As UTG, we attend both the Labour and Conservative party conferences. This year, we asked people to share their priorities for transport in cities, and you can read these blog posts to find out more about what came up at Labour and the Conservatives. There were many common themes across both conferences, with people asking for better cycling infrastructure, improved public transport and raising concerns about air quality, amongst many others.

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What’s clear is that there are many different challenges facing the transport system, but transport also offers wider social and economic opportunities. Let’s see what 2017 has to offer.

Conservative Party Conference – What’s your number one priority for improving transport in cities?

This week it was the turn of the Tory Party conference to share their transport priorities with us on our board. And participants took up the challenge, sharing a range of ideas for improving cities. For an overview of our work on the directions for transport policy in cities, check out Policy Futures. Let’s take a look at some of the suggestions, and our work in these areas, in more detail.

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You may, or may not, be surprised to find that there were a lot of similarities between the transport priorities raised at both the Labour and Conservative party conferences. Buses were a recurring theme, and seem to bridge the political divide. You can find more in our Bus Policy briefing, where we argue the importance of buses to public transport.

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Increased oversight of bus routes and ticketting was highlighed as a priroriy for improving cities transport, and the forthcoming Buses Bill will devolve more powers to city regions. You can find out more about this in our Buses Bill FAQ.

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Integration of bus routes is something else that was raised as a priority for city transport, something which the Buses Bill should also help to address.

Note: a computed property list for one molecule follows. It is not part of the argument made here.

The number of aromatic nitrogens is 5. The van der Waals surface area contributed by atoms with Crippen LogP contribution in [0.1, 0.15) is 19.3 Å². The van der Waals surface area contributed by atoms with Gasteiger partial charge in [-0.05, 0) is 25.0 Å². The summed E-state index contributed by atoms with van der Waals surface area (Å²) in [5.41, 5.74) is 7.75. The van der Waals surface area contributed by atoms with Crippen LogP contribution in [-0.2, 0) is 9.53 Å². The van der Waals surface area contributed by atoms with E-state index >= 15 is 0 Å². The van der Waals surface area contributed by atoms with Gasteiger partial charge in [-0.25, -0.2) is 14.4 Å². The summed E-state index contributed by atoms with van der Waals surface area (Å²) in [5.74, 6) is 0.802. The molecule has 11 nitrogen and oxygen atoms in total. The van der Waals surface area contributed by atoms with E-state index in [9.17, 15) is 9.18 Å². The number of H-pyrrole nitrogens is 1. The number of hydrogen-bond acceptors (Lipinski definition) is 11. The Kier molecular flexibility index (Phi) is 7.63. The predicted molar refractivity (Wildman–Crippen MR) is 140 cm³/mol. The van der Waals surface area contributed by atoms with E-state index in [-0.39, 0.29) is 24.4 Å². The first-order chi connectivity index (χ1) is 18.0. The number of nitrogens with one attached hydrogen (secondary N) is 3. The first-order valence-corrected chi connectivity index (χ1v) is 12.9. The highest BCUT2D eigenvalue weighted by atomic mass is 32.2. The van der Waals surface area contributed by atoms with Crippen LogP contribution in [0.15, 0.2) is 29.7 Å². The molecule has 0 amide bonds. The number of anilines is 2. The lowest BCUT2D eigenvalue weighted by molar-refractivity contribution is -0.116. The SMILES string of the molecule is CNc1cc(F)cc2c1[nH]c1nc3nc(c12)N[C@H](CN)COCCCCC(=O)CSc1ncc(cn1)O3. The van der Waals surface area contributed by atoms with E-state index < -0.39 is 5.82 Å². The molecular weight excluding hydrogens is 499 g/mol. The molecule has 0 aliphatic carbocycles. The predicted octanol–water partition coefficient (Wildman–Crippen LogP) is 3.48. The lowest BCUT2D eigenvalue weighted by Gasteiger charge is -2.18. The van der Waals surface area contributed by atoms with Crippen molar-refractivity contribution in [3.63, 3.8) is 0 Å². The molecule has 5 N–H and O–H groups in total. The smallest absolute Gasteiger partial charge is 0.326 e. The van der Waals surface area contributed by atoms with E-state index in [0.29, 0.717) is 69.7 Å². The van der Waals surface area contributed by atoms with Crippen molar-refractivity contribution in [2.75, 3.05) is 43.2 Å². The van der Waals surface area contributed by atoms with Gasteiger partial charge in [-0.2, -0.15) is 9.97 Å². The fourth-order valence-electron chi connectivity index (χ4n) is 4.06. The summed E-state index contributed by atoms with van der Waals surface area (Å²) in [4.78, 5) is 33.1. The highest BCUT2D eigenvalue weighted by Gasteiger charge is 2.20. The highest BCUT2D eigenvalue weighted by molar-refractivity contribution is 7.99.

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Congestion was raised as a challenge for urban transport. At UTG, we argue that greater priority for buses is a key strategy for reducing congestion in cities, and the Case for Bus Priority can be found here. You can also find lots more work on the value of buses to our city regions here.

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Electric Vehicle Charging was a point that came up at the Conservative Party conference, and you can find our work on transport sustainability here.

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Lots of people across both conferences highlighted cycling as their number one priority for improving urban transport. Our Cycling Hub shares our work on this area, as well as providing direction to other organisations who are delivering evidence on the case for cycling investment.

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Finally, we were thrown a bit of a curve ball, with the question of ‘Where are the canoes and kayaks”? This isn’t something that we’ve looked at, but it did spark a debate in the office about the possibilities of kayaking for commuting in Leeds!

Hopefully, for those of you who shared your transport priorities, across both conferences, this is a useful way of finding out more about our work on these areas.